The racial inequity behind the COVID-19 vaccine


Emma Forster

COVID-19 vaccines are now available to everyone 16 years and older in SD and are available at most pharmacies across the state.

Emma Forster, Staff Writer

After a long year of conversations centering around COVID-19 and a possible vaccine, many people jumped at the opportunity to receive the vaccine and take a step towards ending the pandemic. But not everyone has been afforded this luxury. 

The New York Times reports that the vaccination rate of Black Americans is half that of whites and the gap between white people and the Latino population is even larger. The Black share of the vaccinated population is lower than the Black general population in every state. This does not exclude South Dakota, where the vaccinated percentage of the Black population is less than half that of the white population. This is increasingly problematic when joined with statistics from the CDC, which state that Black Americans are three times as likely to be hospitalized when diagnosed with COVID-19 and twice as likely to die from the virus. 

For many, receiving a vaccine is not simple. The American Journal of Public Health reveals that Black and Latino Americans represent a disproportionate amount of essential workers, especially during the pandemic, decreasing their flexibility and therefore their ability to access a vaccine. Without a nearby vaccination site or enough time in the workday for an appointment, the availability of vaccines to wage workers declines dramatically. This, as well as other factors such as online-only scheduling, language barriers and transportation, are the factors behind vaccine disparity and they are all a fault of planning and approach, rather than individuals.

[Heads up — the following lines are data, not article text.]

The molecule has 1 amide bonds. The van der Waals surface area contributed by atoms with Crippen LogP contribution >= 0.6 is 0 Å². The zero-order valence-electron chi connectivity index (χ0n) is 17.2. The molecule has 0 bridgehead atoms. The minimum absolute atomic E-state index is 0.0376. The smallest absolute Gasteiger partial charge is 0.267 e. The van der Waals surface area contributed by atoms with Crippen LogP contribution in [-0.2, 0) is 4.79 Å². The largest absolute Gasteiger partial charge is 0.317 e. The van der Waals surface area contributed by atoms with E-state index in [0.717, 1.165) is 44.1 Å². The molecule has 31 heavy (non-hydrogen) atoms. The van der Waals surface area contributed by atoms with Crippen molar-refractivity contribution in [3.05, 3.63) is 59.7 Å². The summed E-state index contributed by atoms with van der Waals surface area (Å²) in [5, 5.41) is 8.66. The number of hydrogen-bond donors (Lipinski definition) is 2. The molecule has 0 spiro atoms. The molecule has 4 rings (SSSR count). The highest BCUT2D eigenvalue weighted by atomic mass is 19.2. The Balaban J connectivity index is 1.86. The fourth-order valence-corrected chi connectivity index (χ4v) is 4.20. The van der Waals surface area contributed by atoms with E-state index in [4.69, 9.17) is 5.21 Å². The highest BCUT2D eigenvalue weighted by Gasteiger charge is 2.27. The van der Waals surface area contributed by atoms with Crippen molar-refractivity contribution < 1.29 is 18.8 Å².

An important step in bridging the gap is focusing on the data itself. Currently the race or ethnicity has been recorded for only 50% of those vaccinated, according to the National Academy for State Health Policy, which could be resulting in higher levels of disparity than are truly present. Even more important, however, is the targeted vaccination of minorities. Strategies such as vaccine drives or portable vaccination sites open up opportunities for people who have not yet had access to a vaccine. In South Dakota, this has taken many forms, including a recent National Guard-assisted campaign to help vaccinate the Pine Ridge reservation population and a Sioux Falls specific Helpline Center initiative to offer Lyft rides to those without transportation to their vaccine appointments. 

While mask-wearing and staying conscious of the ongoing pandemic are important to controlling it, the true end of COVID-19 comes through vaccinations. Targeted approaches such as these and many more across the state are the only way to assure equitable vaccination of every individual in South Dakota and the nation as a whole, regardless of race or socioeconomic status.